Wednesday 30 Jul
CD reviews

Power Pyramid - The God Drums

Power Pyramid doesn’t have much patience for nonsense. That appears to be the takeaway from the Oklahoma City quintet’s last 10 months, which brought The God Drums in September, the Insomnia EP in January and its latest, self-titled effort in July.

07/29/2014 | Comments 0

TJ Mayes - "When Love Comes Down"

’50s era rock ’n’ roll had been long overdue for a rebirth. Thankfully, the stockpile of capable luminaries has not been in short supply over the past few years. 

07/23/2014 | Comments 0

Boare - "playdatshit"

The world is in the midst of an electronic music renaissance, and you find most of this boon of producers laying claim to the club-friendly, bass-dropping variety, holing up in the the free-flowing world of hip-hop beatmaking or pitching their tent on the out-there, boundary-pushing EDM camp.
07/23/2014 | Comments 0

Broncho - "Class Historian"

Broncho has never been hurting in the hook department. The success of the trio’s 2011 debut, Can’t Get Past the Lips, was predicated mostly on its ability to marry melodies with kinetic guitar riffs and anarchic energy. Yet we’ve heard nothing to the degree of pure pop catchiness on display in “Class Historian,” the new single from Broncho’s upcoming sophomore album, Just Enough Hip to Be Woman.
07/23/2014 | Comments 0

Manmade Objects - Monuments

No one wants to be forgotten; everyone wants some sort of legacy, a mark they leave behind as they exit this life for whatever lies beyond.

And for as long as there has been death, there have been monuments — whether austere or understated, abstract or concrete, prominent or tucked away in private — erected by the ones they loved to assure that remembrance, at least for a time.
07/15/2014 | Comments 0

SXSW: O Emperor/Lafaro/Sweet Jane/Adebisi Shank

Irish music is incredibly varied!

By Stephen Carradini March 19th, 2011

Enthused from my surprise experience of Sleep Bellum Sonno, I proceeded to strike out twice with Deer Tick (too crowded) and Typhoon (lost? again?). Having sensed a theme for the day, I turned my feet toward the venue of the band I had scoped out as a must for the day: Adebisi Shank.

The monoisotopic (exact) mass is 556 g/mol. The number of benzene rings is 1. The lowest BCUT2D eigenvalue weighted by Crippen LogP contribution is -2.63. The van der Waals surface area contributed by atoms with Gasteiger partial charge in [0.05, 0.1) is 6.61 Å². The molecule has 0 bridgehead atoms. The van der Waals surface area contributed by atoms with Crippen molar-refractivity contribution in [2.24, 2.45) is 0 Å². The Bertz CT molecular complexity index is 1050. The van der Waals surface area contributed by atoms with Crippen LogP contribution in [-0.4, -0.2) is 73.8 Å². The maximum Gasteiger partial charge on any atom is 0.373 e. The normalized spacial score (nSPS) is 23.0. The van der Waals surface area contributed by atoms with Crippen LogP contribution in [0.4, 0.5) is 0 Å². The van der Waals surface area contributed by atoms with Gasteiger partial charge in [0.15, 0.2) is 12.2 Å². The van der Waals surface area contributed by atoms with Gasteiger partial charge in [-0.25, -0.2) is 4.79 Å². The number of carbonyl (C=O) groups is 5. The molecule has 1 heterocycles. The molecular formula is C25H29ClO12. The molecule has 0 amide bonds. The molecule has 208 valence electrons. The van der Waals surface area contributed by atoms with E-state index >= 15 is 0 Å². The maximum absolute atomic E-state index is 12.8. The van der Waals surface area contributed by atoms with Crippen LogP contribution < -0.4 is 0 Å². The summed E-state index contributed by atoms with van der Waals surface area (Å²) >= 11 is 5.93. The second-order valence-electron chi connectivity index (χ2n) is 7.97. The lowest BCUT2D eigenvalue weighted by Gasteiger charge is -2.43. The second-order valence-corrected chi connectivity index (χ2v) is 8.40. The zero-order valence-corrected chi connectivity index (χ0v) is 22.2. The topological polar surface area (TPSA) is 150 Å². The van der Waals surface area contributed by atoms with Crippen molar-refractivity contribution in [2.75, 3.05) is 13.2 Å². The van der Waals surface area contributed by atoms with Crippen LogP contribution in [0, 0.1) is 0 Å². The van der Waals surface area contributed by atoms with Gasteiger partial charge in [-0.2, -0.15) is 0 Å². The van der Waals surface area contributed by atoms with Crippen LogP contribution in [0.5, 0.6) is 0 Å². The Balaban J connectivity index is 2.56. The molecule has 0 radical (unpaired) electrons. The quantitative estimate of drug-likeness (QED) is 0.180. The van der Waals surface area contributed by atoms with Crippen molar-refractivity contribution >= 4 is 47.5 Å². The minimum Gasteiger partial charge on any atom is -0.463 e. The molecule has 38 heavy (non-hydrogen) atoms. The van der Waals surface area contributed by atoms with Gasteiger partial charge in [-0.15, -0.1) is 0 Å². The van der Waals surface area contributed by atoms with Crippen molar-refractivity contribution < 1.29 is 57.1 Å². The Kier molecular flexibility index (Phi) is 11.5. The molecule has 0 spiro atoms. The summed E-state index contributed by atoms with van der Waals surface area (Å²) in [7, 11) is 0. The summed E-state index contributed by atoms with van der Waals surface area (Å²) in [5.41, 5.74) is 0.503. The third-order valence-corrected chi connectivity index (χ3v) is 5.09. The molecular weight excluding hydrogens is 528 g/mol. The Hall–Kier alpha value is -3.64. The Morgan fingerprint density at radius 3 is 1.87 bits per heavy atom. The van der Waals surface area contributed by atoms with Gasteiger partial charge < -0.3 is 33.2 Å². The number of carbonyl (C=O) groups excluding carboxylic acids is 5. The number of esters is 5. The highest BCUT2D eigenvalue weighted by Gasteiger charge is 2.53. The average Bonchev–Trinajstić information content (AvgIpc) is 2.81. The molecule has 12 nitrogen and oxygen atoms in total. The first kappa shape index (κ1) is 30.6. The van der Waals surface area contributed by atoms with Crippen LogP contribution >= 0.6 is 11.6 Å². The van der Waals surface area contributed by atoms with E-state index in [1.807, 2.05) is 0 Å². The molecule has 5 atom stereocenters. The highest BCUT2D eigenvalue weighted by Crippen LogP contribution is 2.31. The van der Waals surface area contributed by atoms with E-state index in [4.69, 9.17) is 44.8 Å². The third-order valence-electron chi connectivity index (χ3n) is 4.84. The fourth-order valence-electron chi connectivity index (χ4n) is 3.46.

Their set was at the Music from Ireland stage, so I settled in for several Irish bands. O Emperor played lilting, breezy pop that was reminiscent of The Thrills and other charming indie pop bands. It wasn't world-changing, but it wasn't bad either. Heavy metal act Lafaro changed the mood significantly, throwing down some very impressive old-school metal. Fittingly, one of the guitarists was wearing an Iron Maiden t-shirt. If you like the chugga chugga without all of the drama and theatrics that have been attached to metal as of late, you'll like Lafaro.

Sweet Jane changed the mood again, playing a set of female-fronted psych and rock. Their tunes warmed up the audience for the reason I was there. 

The three-piece Adebisi Shank (pictured) took the stage, and I mean they really took the stage. Their energetic, complex, fun instrumentals translated to the guitarist and bassist jumping around, swinging guitars, throwing their bodies across stage and making crazy faces. Their tunes sounded immaculate, which is incredible for a guitarist, bassist and drummer who were all going nuts while playing their technically difficult (but still optimistic) music. 

The band's energy and enthusiasm spilled out of the venue; the masked bassist vaulted over the railing to the outside of the building and played half of a song to the audience standing outside. It was the piece de resistance on a brilliant show; I'm sad that Ireland is across an ocean from us, as it may be a while before they grace America again. Hopefully someone can convince them to come to Oklahoma. 

  • Currently 3.5/5 Stars.
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